Frederick Douglass Holliday, superintendent of the city's improving but still struggling school system, was found today in a high school stairwell, dead from a self-inflicted gunshot wound in the chest.

A typewritten note left behind by the city's first black superintendent said infighting and "petty politics" on the city's often racially divided school board had made him feel that his job -- and apparently his life -- had become "meaningless."

"I have enjoyed until now being your superintendent. As of this moment, it appears that my last piece of dignity is being stripped," wrote Holliday, who was expected to be told next month that his contract for the job he had held for just over two years would not be renewed.

"The purpose seems to be lost. There is a mindlessness that has nothing to do with the education of children or the welfare of the city. This hurts most of all," he wrote. "Use this event to rid yourselves of petty politics, racial politics, greed, hate and corruption. The city deserves better. The children deserve better."

The 58-year-old widower and Harvard University graduate ended the two-page "Open Letter to the People of Cleveland" with an apologetic postscript: "Kids, if there are any errors in this letter, I did not proof it carefully."

Holliday's death, which apparently occurred Saturday, surprised and perplexed many in this ailing industrial city.

Both Holliday's close friend, advertising executive Sandra Johnson, and his strongest supporter on the seven-member school board, onetime board president Alva T. Bonda, said Holliday had grown weary of the persistent criticism of the board's three black members, particularly Edward S. Young.

Bonda, who is white, said he believed that the three blacks had made an agreement to vote for Ralph J. Perk Jr., son of the city's former mayor, as board president in return for a promise of Perk's support in their plans to oust Holliday. "They were outspoken that they were saying they didn't want him," Bonda said in a telephone interview.

On Sunday, the Cleveland Plain Dealer, the city's only daily newspaper, ran a front-page story on Holliday's apparently unsuccessful efforts to save the city money by turning over the management of the troubled school bus system to a private firm.

Young had been the most fervent critic of the 77,000-student system. Holliday was interviewed for the story on Friday. Cuyahoga County officials said they believe that the next day the superintendent went to the Aviation High School at the city's downtown Burke Lakefront Airport, where he kept a small plane, and shot himself in the chest with a .357 magnum.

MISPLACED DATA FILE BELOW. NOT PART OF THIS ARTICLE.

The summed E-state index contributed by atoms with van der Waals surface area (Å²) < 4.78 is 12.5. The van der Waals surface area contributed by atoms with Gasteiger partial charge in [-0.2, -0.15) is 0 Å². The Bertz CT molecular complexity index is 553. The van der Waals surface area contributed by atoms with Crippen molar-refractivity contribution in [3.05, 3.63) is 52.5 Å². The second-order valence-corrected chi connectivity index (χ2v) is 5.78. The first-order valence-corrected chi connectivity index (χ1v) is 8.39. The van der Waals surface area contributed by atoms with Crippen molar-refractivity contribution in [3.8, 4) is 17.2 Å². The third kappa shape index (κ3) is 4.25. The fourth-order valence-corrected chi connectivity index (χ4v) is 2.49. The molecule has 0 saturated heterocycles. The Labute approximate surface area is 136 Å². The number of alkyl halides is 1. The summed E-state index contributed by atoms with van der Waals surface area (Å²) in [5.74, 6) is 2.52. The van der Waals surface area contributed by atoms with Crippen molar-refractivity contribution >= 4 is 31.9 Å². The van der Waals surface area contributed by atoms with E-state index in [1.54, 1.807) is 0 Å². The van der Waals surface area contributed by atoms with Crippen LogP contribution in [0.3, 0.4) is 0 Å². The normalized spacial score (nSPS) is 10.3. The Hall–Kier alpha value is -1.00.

"I think Friday night he found out that the Plain Dealer was going to do that particular story and it triggered something in him," Bonda said. "I think it may have been one of the last straws."

"He was concerned about that but certainly not to this extent," Johnson said in a telephone interview today. "I don't think he ever blamed the Plain Dealer . . . . Keep in mind that 'Doc' had not seen the article."

Young told a reporter for the Cleveland Plain Dealer today that his criticism of Holliday had never been personal.

"I think the district is poorly run, but I didn't think anyone would take their life . . . . He tried to put this criticism in the realm of petty politics, but it was not that at all," Young said of Holliday.

Young said he was concerned for his own safety in the wake of Holliday's death.

Holliday had maintained that during his tenure, students had improved their attendance and their scores on standardized reading tests, renovation had begun on 22 schools, computer laboratories had been set up in senior high schools and more than $3 million had been spent for new books.

Before Holliday came here from the Plainfield, N.J., school system, Cleveland's schools had been taken over by the state because they did not have enough money to maintain operations without borrowing heavily.

The year after his appointment, citizens gave what Holliday and others interpreted as a vote of confidence by approving a $33 million increase in property taxes earmarked for the schools.

But Young and others complained that Holliday was too close to Bonda, who was board president when Holliday was hired. Young and others complained of receiving inadequate information from Holliday, took issue with some of his recommendations for top staff posts and complained of delays in implementing desegregation plans.

On Thursday, the board, prodded by its black members, retained special counsel to assist it in evaluating Holliday's perforance before deciding whether to renew his $80,000-a-year contract.